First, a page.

When we fail children-II

Monday Musing

[ Tongam Rina ]

In 2021, several people booked under the Protection of Children from Sexual Offences (POCSO) Act were let off because the police failed to chargesheet on time across the state. While hearing the bail petition in one case on November 5th of that year, the then Yupia West Sessions Division Special Judge (POCSO) Nani Grayu, remarked in an order, “After having seen a number of cases wherein accused persons were allowed to go on default bail in many cases like the present one, this court is compelled to make some observations. Under Section 173 of CrPC, it is mandatory to complete the investigation of the case within a period of two months and file the chargesheet in court. However, the capital police are failing to comply with this mandatory period of law in many cases.”

More recently, in July of this year, the Chief Justice of the Guwahati High Court set aside the grant of bail by Yupia’s Special court to Yumken Bagra, accused of raping and molesting 21 school children, and gave a damning judgment indicting the lower court. Chief Justice Sandeep Mehta stated, “The conscience of the court has been shaken by the way in which a case of such grave magnitude and sensitive nature has been dealt with in a cavalier fashion by granting bail to the main accused without assigning any plausible reasons. The larger issue that bothers the mind of the court is regarding the safety of the victims of the ghastly act of sexual assault after the release of the accused on bail.” “The special court, without giving due consideration to these substantial objections of the learned special public prosecutor, Arunachal Pradesh, granted bail to the accused in a casual manner, despite observing that the statements of the victims reveal a grave offence having been committed. But the trial was yet to begin due to the non-appearance of the co-accused, Daniel Pertin,” the chief justice stated.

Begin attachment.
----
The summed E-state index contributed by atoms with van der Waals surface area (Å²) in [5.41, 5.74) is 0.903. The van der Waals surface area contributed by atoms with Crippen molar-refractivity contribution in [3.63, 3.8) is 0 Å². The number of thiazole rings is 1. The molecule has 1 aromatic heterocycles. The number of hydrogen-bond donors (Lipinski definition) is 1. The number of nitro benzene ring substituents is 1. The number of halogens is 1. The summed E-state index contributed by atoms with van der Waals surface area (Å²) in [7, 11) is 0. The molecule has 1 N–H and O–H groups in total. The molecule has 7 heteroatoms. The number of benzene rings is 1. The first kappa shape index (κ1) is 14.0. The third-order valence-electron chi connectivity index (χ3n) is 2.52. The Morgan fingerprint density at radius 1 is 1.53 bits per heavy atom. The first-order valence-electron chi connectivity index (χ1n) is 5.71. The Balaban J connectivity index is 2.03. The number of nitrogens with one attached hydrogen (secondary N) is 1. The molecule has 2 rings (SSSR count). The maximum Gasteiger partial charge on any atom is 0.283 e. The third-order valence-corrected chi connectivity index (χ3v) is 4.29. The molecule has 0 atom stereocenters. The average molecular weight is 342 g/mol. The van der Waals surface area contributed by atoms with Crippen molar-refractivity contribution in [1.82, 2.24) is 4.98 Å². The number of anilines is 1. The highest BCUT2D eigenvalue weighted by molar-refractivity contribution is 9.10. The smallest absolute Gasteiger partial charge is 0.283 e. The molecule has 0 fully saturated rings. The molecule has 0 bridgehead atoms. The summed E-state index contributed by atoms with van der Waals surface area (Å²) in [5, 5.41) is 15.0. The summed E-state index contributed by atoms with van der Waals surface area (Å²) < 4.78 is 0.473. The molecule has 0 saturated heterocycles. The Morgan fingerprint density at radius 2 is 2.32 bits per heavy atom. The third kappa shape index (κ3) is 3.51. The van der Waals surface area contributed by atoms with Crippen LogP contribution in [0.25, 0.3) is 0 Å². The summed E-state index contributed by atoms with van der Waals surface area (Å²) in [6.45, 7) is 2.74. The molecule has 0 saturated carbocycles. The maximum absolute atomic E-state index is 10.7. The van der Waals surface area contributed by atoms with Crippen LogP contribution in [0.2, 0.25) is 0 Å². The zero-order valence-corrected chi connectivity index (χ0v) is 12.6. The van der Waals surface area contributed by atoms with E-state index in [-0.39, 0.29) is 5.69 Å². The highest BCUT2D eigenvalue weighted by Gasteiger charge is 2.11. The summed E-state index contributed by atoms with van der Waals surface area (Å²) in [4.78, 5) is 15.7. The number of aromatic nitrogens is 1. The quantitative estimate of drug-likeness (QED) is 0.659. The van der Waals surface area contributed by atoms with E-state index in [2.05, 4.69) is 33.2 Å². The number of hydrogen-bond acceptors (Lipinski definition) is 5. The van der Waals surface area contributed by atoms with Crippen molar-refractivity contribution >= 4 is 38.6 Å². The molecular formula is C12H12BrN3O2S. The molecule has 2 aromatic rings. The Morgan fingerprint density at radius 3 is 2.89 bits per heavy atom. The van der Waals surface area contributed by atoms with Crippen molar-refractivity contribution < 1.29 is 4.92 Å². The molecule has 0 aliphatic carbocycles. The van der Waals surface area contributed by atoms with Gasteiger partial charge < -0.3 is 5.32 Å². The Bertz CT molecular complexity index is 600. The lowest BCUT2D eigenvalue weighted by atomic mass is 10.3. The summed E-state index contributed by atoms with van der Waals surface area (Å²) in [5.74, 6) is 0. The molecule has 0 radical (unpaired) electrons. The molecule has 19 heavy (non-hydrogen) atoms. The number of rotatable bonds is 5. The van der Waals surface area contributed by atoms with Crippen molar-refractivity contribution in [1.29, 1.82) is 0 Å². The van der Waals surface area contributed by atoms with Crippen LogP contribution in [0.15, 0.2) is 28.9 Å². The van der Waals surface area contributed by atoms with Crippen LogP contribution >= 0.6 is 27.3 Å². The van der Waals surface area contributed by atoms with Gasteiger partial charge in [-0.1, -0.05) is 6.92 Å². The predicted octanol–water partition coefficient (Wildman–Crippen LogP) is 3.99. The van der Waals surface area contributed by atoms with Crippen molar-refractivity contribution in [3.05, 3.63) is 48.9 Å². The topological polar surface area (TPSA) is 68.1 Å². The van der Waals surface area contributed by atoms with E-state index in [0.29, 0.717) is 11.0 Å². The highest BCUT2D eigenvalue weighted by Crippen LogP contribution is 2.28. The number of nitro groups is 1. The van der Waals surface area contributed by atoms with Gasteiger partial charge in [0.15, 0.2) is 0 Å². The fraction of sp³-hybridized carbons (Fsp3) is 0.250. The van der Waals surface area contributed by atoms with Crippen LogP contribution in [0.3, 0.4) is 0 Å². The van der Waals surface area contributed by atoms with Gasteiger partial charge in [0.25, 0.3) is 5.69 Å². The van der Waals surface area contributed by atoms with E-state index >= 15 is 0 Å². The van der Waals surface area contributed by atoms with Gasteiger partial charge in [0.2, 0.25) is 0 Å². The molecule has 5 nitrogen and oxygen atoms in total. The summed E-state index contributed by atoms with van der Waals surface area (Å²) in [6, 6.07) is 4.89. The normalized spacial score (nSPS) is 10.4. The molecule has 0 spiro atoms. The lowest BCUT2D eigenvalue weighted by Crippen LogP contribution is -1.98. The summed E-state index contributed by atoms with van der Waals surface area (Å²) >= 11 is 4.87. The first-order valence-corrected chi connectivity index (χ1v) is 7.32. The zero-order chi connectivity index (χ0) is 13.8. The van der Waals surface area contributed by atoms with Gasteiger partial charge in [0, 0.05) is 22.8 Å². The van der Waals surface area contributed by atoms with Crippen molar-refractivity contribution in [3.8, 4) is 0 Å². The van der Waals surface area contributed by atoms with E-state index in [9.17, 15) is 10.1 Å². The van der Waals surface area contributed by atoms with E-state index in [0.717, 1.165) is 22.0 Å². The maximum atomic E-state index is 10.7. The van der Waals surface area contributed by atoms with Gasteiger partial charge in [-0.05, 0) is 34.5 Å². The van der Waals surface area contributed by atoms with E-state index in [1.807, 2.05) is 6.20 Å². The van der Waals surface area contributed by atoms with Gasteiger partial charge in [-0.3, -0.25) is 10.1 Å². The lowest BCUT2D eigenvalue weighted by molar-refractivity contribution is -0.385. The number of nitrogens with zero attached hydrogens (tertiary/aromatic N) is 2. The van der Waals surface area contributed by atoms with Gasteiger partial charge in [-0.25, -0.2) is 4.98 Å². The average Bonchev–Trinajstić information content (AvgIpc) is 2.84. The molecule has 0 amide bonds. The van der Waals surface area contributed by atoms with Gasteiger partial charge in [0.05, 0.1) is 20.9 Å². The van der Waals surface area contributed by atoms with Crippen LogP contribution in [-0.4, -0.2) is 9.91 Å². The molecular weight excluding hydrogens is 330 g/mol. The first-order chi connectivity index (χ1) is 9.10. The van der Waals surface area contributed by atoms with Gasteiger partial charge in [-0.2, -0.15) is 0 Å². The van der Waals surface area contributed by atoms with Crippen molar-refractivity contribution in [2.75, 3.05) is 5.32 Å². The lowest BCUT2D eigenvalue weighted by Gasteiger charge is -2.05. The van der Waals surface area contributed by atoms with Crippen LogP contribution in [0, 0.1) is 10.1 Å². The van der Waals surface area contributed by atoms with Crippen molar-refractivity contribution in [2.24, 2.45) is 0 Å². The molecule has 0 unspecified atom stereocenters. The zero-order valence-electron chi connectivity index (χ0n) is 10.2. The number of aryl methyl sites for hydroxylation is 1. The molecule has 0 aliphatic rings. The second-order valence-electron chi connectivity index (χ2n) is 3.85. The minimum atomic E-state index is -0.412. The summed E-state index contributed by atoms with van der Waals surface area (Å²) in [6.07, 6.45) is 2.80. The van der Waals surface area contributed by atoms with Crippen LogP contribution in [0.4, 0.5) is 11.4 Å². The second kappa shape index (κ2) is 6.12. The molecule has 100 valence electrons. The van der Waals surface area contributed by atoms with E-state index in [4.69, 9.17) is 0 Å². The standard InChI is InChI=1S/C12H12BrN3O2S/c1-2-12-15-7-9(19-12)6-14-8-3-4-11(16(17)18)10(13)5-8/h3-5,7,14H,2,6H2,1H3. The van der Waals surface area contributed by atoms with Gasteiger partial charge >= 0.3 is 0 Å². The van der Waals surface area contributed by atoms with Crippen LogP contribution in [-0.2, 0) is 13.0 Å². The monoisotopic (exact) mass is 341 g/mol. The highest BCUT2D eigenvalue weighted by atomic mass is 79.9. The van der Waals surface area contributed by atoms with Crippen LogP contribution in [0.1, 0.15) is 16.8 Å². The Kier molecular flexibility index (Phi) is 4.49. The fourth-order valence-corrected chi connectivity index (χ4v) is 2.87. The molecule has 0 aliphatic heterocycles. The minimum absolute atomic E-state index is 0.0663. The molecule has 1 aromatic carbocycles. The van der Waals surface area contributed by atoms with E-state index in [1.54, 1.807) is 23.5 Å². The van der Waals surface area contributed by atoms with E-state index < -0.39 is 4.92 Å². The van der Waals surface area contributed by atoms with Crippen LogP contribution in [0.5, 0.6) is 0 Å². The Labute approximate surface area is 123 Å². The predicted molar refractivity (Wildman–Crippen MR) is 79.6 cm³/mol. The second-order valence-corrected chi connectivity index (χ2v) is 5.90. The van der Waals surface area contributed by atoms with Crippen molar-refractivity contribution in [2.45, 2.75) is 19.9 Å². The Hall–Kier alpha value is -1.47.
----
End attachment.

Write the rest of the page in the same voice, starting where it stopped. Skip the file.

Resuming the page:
Yumken Bagra would have continued sexually assaulting children if it hadn’t been for the survivors of heinous crimes and their supportive family members who chose to go to the police. How was someone like Yumken Bagra let off for many months, even though it was first reported to the police in the first week of November last year by one of the parents? Bagra was out on bail since February of this year until the High Court set aside his bail application after the media extensively documented the abuses based on police investigation in July. Had the Special Investigating Team of the state police not gone to the media with the harrowing details, Bagra would still be out, even though family and organizations had been holding rallies, clearly disappointed with the court. The sheer details are numbing. You can read the details reported by my colleague Bengia Ajum here: [https://arunachaltimes.in/index.php/2023/07/31/double-trauma-for-students-and-parents-as-sexual-predator-yumken-bagra-still-walks-free-3rd-hearing-on-monday].

A warden of the government residential school in Karo village in the Monigong circle of Shi-Yomi district, he is accused of raping 21 children (15 girls and 6 boys), aged 6 to 12 years, between 2019 and 2022. This wasn’t the first time a warden of a school has been charged by the police for sexually assaulting children.

Vipin Viswan was accused of sexually assaulting as many as 14 minor students, all girls, in Green Valley English Medium School, Likabali in August 2013. Children reported him to the police. There are similar patterns in the Likabali and Karo school cases. Both were wardens, and there were people who abetted these criminals. Viswan had principal Ranjit Kumar V K, while Yumken Bagra had Daniel Pertin, according to police and court records.